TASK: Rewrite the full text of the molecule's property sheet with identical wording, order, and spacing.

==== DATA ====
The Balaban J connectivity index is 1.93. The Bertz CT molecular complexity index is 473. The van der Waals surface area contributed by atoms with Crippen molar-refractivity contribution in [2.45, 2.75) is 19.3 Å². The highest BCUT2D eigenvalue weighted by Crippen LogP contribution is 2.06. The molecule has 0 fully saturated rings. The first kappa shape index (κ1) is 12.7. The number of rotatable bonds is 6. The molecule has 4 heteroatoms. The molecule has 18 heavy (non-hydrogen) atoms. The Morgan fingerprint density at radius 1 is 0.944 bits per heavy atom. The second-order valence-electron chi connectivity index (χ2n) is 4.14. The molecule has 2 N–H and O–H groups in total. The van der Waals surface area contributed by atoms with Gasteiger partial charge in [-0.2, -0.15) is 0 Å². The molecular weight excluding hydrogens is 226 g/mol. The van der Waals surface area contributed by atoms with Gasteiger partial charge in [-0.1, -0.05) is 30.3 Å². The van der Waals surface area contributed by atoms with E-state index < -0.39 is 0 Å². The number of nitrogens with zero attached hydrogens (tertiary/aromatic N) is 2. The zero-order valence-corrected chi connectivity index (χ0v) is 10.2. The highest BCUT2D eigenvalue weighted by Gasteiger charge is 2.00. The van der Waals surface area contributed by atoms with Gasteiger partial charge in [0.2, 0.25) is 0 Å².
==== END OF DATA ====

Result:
The Balaban J connectivity index is 1.93. The Bertz CT molecular complexity index is 473. The van der Waals surface area contributed by atoms with Crippen molar-refractivity contribution in [2.45, 2.75) is 19.3 Å². The highest BCUT2D eigenvalue weighted by Crippen LogP contribution is 2.06. The molecule has 0 fully saturated rings. The first kappa shape index (κ1) is 12.7. The number of rotatable bonds is 6. The molecule has 4 heteroatoms. The molecule has 18 heavy (non-hydrogen) atoms. The Morgan fingerprint density at radius 1 is 0.944 bits per heavy atom. The second-order valence-electron chi connectivity index (χ2n) is 4.14. The molecule has 2 N–H and O–H groups in total. The van der Waals surface area contributed by atoms with Gasteiger partial charge in [-0.2, -0.15) is 0 Å². The molecular weight excluding hydrogens is 226 g/mol. The van der Waals surface area contributed by atoms with Gasteiger partial charge in [-0.1, -0.05) is 30.3 Å². The van der Waals surface area contributed by atoms with E-state index < -0.39 is 0 Å². The number of nitrogens with zero attached hydrogens (tertiary/aromatic N) is 2. The zero-order valence-corrected chi connectivity index (χ0v) is 10.2. The highest BCUT2D eigenvalue weighted by Gasteiger charge is 2.00. The van der Waals surface area contributed by atoms with Gasteiger partial charge in [0.2, 0.25) is 0 Å².